Calvin Freiburger

Kirsten Powers Tries to Defend Bush Derangement Syndrome with Straw Men, Fails Badly

Posted on August 3 2010 6:00 pm
Hailing from Fond du Lac, Wisconsin, Calvin Freiburger is a political science major at Hillsdale College. He also writes for the Hillsdale Forum and his personal website, Calvin Freiburger Online.

Fox News analyst Kirsten Powers really doesn’t want to give up on Bush Derangement Syndrome. Here she is on last night’s “Hannity” with a novel defense of the Democrats‘ strategy:

Look, I just reject the premise that we can’t consider what somebody who was president for eight years did. There is a connection between that and what we’re currently experiencing, Sean, and I think if you look back at when Bush was president, actual President Bush, not some Republican senator, frequently brought up the Clinton Administration. He blamed them for North Korea, he blamed them for the economy, he blamed them for 9/11. I mean, you know, the idea that we just pretend like George Bush was never president, I just think is unrealistic.

Needless to say, nobody on the Right is calling for us to pretend Bush was never president. Far be it from me to say Amnesty Dubya’s presidency was a smash hit, and maybe Bush did try to pass the buck on some issues (Powers isn’t specific enough to say for sure), but her examples sure don’t help her case. On the economy, the just-starting-out Bush was blamed for a recession that, whatever its causes, began in March 2001: just two months into his presidency and prior to the enactment of his first-year economic policies (that would be June 2001). On North Korea, Bill Clinton’s State Department failed to deter Kim Jong-il’s nuclear schemes (granted, Bush’s didn’t do much better). And on 9/11, given how Bush was constantly blamed for allowing the attack, it only made sense to set the record straight.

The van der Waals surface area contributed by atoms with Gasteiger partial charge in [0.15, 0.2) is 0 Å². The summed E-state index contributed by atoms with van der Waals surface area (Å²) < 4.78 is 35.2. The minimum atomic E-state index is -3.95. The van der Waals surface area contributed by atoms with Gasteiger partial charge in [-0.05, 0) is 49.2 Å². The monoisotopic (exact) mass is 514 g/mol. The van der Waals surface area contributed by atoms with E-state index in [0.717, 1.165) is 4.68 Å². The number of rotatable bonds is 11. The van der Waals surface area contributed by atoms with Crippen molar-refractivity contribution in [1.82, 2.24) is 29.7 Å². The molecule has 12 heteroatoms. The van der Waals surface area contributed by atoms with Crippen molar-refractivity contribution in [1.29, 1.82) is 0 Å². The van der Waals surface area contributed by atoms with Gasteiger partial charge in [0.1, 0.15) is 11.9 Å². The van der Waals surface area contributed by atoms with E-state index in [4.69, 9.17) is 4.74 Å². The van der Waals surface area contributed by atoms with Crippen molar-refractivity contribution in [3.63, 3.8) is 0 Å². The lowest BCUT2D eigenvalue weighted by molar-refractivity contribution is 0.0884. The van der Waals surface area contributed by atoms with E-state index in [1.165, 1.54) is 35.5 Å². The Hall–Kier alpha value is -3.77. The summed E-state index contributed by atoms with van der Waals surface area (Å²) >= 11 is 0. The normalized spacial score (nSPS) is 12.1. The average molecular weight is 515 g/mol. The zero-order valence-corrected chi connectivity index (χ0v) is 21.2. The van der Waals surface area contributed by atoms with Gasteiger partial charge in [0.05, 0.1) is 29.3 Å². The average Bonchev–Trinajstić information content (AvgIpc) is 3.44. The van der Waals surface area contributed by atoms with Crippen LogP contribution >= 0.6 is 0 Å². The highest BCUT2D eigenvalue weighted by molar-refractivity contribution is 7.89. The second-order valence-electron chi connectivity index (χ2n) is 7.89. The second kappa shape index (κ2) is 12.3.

The point is, there’s only so long Barack Obama and his apologists can go without taking responsibility for The One’s actions. It’s been nearly 20 months since Obama took office, the better part of two years. And if we really want to get technical, it’s worth noting that there have been Democrat majorities in both houses of Congress since 2006 – well before Obama came along. Doesn’t the fact that Bush couldn’t do much of anything domestically without Democrat approval tell us something?

As Stephen Hayes points out, the link between Obama and the current economy is clear:

Look at the last month of the 2008 campaign. President Obama spoke about virtually nothing other than the economy. On October 13, 2008, he gave a speech in Toledo in which he basically laid out point by point his stimulus plan. And at that time, in that speech, he warned that basically, if the country didn’t elect him, if Congress didn’t pass his stimulus virtually untouched, we were going to see unemployment as high as eight percent. Well, we went to ten percent. Here we are at nine-and-a-half percent. A lot of economists think we’re gonna go back up to ten percent. And the recovery, to the extent that there was one, seems to be stalling, if not reversing course. So the president implemented his plan, he had both houses of Congress, his policies went in virtually untouched, and the fact of the matter is they just haven’t worked at this point.

Sorry, Kirsten, but the American people aren’t buying it. It’s time for your side to stop “reject[ing] the premise that that we can’t consider what somebody who” is president now does.


Hailing from Fond du Lac, Wisconsin, Calvin Freiburger is a political science major at Hillsdale College.  He also writes for the Hillsdale Forum and his personal website, Calvin Freiburger Online.

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